After a tree has been cut and felled, the stump or tree stump is a small remaining portion of the trunk with the roots still in the ground. Stumps may show the age-defining rings of a tree; the study of these rings is known as dendrochronology. Stumps are sometimes able to regenerate into new trees. A deciduous tree, cut will re-sprout in multiple places around the edge of the stump or from the roots. Depending on whether the tree is being removed or whether the forest is expected to recover, this can be either desirable or undesirable. Stump sprouts can grow quickly and so viable trees themselves either for aesthetics or timber, due to the existing root structure; the process of deliberately cutting a tree to a stump to regrow is known as coppicing. Tree stumps can be difficult to remove from the ground, they can be shredded with a stump grinder or burnt. A common method for stump removal is to use one of the many chemical stump removal products, so long as immediate results are not needed; these stump removers are made of potassium nitrate and act by increasing the decay of the stump.
After an average of 4–6 weeks, the stump will be rotten through and fragmented in manageable pieces. If time is a limiting factor, setting fire to the stump is effective because once the potassium nitrate has been absorbed it acts as an effective oxidizer. An explosive called stumping powder was used to blast stumps. In plantation forests in parts of Europe, stumps are sometimes pulled out of the ground using a specially adapted tracked excavator, to supply wood fuel for biomass power stations. Stump harvesting may provide an increasing component of the woody material required by the biomass power sector. Living stump Stump harvesting Buckley, G. P. 1992. Ecology and Management of Coppice Woodlands. Springer 336 pages,ISBN 0-412-43110-6, ISBN 978-0-412-43110-4. Schenk, H. J. and R. B. Jackson. 2002. The global biogeography of roots. Ecological Monographs 72: 311–328.. Stump removal service Stump harvesting in Sweden Regeneration after stump harvesting Stumps as a resource in Finland Stump harvesting and forest decomposers Stump Removal Methods Comparison
Dennis Paoli is a screenwriter and playwright known for his work on horror films those directed by Stuart Gordon. He has co-written five of Gordon's films, including Re-Animator and From Beyond, he has collaborated with Gordon on the stage productions of Bleacher Bums, Re-Animator: The Musical, Nevermore: An Evening with Edgar Allan Poe, on two episodes of the Showtime horror television series Masters of Horror. Paoli serves as the coordinator of the Hunter College writing center, he established the Heidi Paoli Fund in honor of his late wife to distribute donations to approved cancer charities from a variety of fundraising sources. An S indicates a story writer. Dennis Paoli on IMDb
Star Castle is a 1980 vector graphics arcade game from Cinematronics. The game involves obliterating a series of defenses orbiting a stationary turret in the center of the screen; the display is black and white with the colors of the rings and screen provided by a transparent plastic screen overlay. Star Castle was programmed by Scott Boden. Skelly created a number of other Cinematronics titles, including Starhawk, Armor Attack, Rip-Off. A Vectrex port of Star Castle for was released in 1983; the object of Star Castle is to destroy an enemy cannon which sits in the center of three concentric, rotating energy shield rings while avoiding or destroying'mines' – enemies that spawn from the core, pass through the energy rings, home in on the player's ship. They can stick back to the shield if the player maneuvers in such a way that a ring is between the ship and the mines; the player-controlled spaceship can rotate, thrust forward, fire small projectiles. The cannon's shields are composed of twelve sections each, each section takes two hits to destroy.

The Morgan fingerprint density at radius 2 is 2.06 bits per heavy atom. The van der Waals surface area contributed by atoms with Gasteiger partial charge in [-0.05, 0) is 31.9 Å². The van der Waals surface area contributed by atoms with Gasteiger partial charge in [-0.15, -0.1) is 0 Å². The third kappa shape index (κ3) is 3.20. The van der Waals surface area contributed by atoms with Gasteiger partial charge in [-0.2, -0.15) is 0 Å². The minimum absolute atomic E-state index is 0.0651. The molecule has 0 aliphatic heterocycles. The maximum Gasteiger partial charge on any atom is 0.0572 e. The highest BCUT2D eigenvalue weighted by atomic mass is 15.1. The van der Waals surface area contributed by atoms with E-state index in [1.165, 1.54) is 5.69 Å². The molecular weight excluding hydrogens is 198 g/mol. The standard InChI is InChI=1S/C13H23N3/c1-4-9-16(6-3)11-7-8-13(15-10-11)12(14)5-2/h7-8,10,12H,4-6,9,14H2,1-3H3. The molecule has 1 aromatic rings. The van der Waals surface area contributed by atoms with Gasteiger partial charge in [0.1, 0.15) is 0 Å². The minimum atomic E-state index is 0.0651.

Once a section is breached, rings beneath it are exposed to fire. Once the innermost ring has been breached, the central weapon is vulnerable to attack from the player. However, the player is more vulnerable at this point, as with the shield rings eliminated, the gun can fire out a large projectile that hisses with white noise. Moreover, the central core tracks player movement at all times. If the player manages to hit the cannon, it explodes violently, collapsing the remnants of the shield rings, the player is awarded with an extra ship; the next level starts with a new gun and restored shield rings, with the difficulty increased. If the player destroys the outermost shield ring, the cannon will create a new one; the middle ring expands to replace the lost outer ring, the inner ring replaces the middle, a new ring emerges from the core to become the inner ring. Therefore, in order to penetrate the cannon's defenses, the player must be careful not to obliterate the outer ring; the three homing mines will destroy the player's ship on contact.
The mines can be destroyed, but they are small and difficult to fire on, the player does not receive points for destroying them. Mines are revived; as the player progresses through the levels, the mines get faster and faster, forcing the player to keep moving to avoid them. The development of the game was chronicled in an issue of the now-defunct magazine Science 80. Atari programmer Howard Scott Warshaw investigated writing a clone of Star Castle for the Atari 2600, but didn't see the game as a good match for the system, technically, he reconfigured the concept into Yars Revenge, which became Atari's top selling original game for the 2600. A hobbyist-written clone of Star Castle for the Atari 2600 was released in 2012. Jim Nitchals of Cavalier Computer wrote. In the 1986 movie Maximum Overdrive, a Star Castle machine electrocutes a person in the arcade. Rogue Synapse's Polybius is based on Star Castle. Star Castle at the Killer List of Videogames Star Citadel, online version of Star Castle